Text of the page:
EvidenceProf Blog

Editor: Colin Miller
Univ. of South Carolina School of Law

Tuesday, March 24, 2009

Cross The Pages Of The Magazine: Court Notes That Consumer Complaints Are Often Admissible Under The Residual Hearsay Exception

When litigants are unsuccessful in introducing statements under the traditional exceptions to the rule against hearsay, they typically attempt to rely upon Federal Rule of Evidence 807, the residual exception, as a last resort.  Usually, courts rebuff such attempts, but as the recent opinion of the United States District Court for the Western District of Pennsylvania in F.T.C. v. Magazine Solutions, 2009 WL 690613 (W.D. Pa. 2009), makes clear, courts generally have found that consumer complaints qualify for admission under Rule 807.

In Magazine Solutions, the Federal Trade Commission brought an action against Magazine Solutions, alleging that they

violat[ed] the FTC Act and the Telemarketing Sales Rule (TSR) by calling consumers and telling them they were eligible to receive "valuable coupons" for groceries and other items, when in fact they were luring them into signing up to purchase unwanted magazine subscriptions. The Commission’s complaint state[d] that the defendants, collectively known as Magazine Solutions, often did not tell consumers up-front that to get the coupons they had to buy the subscriptions, and sometimes claimed the magazines were free or that the consumers only had to pay shipping and handling. When consumers tried to cancel their orders, many found it was nearly impossible to do, and were stuck with subscriptions to magazines they never wanted in the first place.

The problem for the F.T.C. was that it had numerous consumer complaints and declarations concerning Magazine Solutions, but none of these documents were covered by any of the traditional exceptions to the rule against hearsay included in Federal Rules of Evidence 803 and 804. Nonetheless, the F.T.C. claimed that these documents were admissible under Federal Rule of Evidence 807, the residual exception to the rule against hearsay, which provides that    

A statement not specifically covered by Rule 803 or 804 but having equivalent circumstantial guarantees of trustworthiness, is not excluded by the hearsay rule, if the court determines that (A) the statement is offered as evidence of a material fact; (B) the statement is more probative on the point for which it is offered than any other evidence which the proponent can procure through reasonable efforts; and (C) the general purposes of these rules and the interests of justice will best be served by admission of the statement into evidence. However, a statement may not be admitted under this exception unless the proponent of it makes known to the adverse party sufficiently in advance of the trial or hearing to provide the adverse party with a fair opportunity to prepare to meet it, the proponent's intention to offer the statement and the particulars of it, including the name and address of the declarant.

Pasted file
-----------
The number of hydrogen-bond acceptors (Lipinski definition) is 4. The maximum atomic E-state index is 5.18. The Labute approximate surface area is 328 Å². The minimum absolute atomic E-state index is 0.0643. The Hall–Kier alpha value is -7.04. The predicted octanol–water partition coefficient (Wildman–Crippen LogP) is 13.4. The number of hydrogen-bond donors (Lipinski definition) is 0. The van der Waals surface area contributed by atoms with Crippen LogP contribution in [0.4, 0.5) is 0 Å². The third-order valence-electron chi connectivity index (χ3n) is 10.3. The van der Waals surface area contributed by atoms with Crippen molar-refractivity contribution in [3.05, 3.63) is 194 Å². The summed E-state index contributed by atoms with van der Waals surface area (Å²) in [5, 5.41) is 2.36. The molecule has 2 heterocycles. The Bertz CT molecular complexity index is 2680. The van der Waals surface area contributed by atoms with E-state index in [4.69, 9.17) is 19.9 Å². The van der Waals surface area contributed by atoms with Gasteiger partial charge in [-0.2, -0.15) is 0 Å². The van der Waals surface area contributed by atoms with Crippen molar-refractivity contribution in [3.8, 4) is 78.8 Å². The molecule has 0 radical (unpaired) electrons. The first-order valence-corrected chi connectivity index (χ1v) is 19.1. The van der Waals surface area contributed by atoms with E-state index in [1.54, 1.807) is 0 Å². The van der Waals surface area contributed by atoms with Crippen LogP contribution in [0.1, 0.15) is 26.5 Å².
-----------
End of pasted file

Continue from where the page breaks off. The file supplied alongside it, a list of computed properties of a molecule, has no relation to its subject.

The court agreed.  First, the court found that the complaints and declarations were trustworthy because the consumers were known and named, their allegations were based upon personal knowledge, the allegations corroborated each other, and the allegations "were made to governmental agencies and/or consumer agencies with the apparent expectation that action would follow based upon the representations."  Second, the court found that the complaints and declarations were evidence of a material fact because they

contain[d] evidence...of the Defendants' representations regarding the value of the coupons promised and the value actually received. The evidence will also be probative regarding representations about the cancellation policy, the consumers' obligation to pay for services and the Defendants' intentions to pursue legal action. Because the complaints also show the widespread nature of the Defendants' representations, they are material with respect to the issue of customer redress as well.

Third, the court found that the complaints and declarations were (more) probative (than any other evidence) because Magazine Solutions itself admitted that it "failed to retain all records of customer complaints" and "all letters they themselves sent to consumers." Fourth, the court found that "the general purpose of the Rules of Evidence and the interests of justice would best be served by the admission of the complaints because they would assist this Court in determining the truth."  Finally, the court found that "the Defendants were given fair and adequate notice of the FTC's intent to use this evidence." 

As noted in the introduction, this was not a landmark ruling.  Instead, in reaching the conclusion that these consumer complaints/declarations were admissible under Rule 807, the court noted that other courts, such as the Ninth Circuit, "have also found consumer complaints to have sufficient guarantees of trustworthiness under Rule 807 to permit admission."



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